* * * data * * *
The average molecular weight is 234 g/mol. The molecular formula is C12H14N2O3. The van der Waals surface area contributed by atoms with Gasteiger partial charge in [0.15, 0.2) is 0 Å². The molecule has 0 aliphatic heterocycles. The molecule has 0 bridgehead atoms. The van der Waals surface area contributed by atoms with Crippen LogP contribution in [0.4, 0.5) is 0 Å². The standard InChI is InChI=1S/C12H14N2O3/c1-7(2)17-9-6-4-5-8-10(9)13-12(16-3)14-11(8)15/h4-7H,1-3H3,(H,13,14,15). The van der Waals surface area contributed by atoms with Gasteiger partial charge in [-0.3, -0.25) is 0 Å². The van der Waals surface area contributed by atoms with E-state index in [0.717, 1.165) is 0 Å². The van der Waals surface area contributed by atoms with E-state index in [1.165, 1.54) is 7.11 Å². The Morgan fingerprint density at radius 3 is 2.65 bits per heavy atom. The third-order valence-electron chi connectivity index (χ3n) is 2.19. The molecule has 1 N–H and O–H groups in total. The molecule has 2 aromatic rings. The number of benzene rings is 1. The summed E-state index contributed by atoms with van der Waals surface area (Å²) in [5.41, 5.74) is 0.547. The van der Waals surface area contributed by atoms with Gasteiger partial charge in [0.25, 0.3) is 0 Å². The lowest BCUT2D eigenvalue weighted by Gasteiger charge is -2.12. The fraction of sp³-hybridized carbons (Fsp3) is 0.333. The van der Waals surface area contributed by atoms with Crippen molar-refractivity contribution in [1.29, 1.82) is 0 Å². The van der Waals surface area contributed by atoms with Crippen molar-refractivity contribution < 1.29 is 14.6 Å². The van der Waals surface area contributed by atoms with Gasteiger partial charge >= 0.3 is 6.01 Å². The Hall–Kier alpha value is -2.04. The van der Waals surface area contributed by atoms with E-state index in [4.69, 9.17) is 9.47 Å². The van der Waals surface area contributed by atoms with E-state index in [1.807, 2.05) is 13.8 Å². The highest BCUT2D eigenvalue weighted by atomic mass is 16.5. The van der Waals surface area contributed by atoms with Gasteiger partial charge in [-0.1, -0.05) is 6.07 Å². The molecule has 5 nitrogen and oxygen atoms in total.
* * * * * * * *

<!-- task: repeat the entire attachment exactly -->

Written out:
The average molecular weight is 234 g/mol. The molecular formula is C12H14N2O3. The van der Waals surface area contributed by atoms with Gasteiger partial charge in [0.15, 0.2) is 0 Å². The molecule has 0 aliphatic heterocycles. The molecule has 0 bridgehead atoms. The van der Waals surface area contributed by atoms with Crippen LogP contribution in [0.4, 0.5) is 0 Å². The standard InChI is InChI=1S/C12H14N2O3/c1-7(2)17-9-6-4-5-8-10(9)13-12(16-3)14-11(8)15/h4-7H,1-3H3,(H,13,14,15). The van der Waals surface area contributed by atoms with Gasteiger partial charge in [-0.3, -0.25) is 0 Å². The van der Waals surface area contributed by atoms with E-state index in [0.717, 1.165) is 0 Å². The van der Waals surface area contributed by atoms with E-state index in [1.165, 1.54) is 7.11 Å². The Morgan fingerprint density at radius 3 is 2.65 bits per heavy atom. The third-order valence-electron chi connectivity index (χ3n) is 2.19. The molecule has 1 N–H and O–H groups in total. The molecule has 2 aromatic rings. The number of benzene rings is 1. The summed E-state index contributed by atoms with van der Waals surface area (Å²) in [5.41, 5.74) is 0.547. The van der Waals surface area contributed by atoms with Gasteiger partial charge in [0.25, 0.3) is 0 Å². The lowest BCUT2D eigenvalue weighted by Gasteiger charge is -2.12. The fraction of sp³-hybridized carbons (Fsp3) is 0.333. The van der Waals surface area contributed by atoms with Crippen molar-refractivity contribution in [1.29, 1.82) is 0 Å². The van der Waals surface area contributed by atoms with Crippen molar-refractivity contribution < 1.29 is 14.6 Å². The van der Waals surface area contributed by atoms with Gasteiger partial charge >= 0.3 is 6.01 Å². The Hall–Kier alpha value is -2.04. The van der Waals surface area contributed by atoms with E-state index in [4.69, 9.17) is 9.47 Å². The van der Waals surface area contributed by atoms with E-state index in [1.807, 2.05) is 13.8 Å². The highest BCUT2D eigenvalue weighted by atomic mass is 16.5. The van der Waals surface area contributed by atoms with Gasteiger partial charge in [-0.1, -0.05) is 6.07 Å². The molecule has 5 nitrogen and oxygen atoms in total.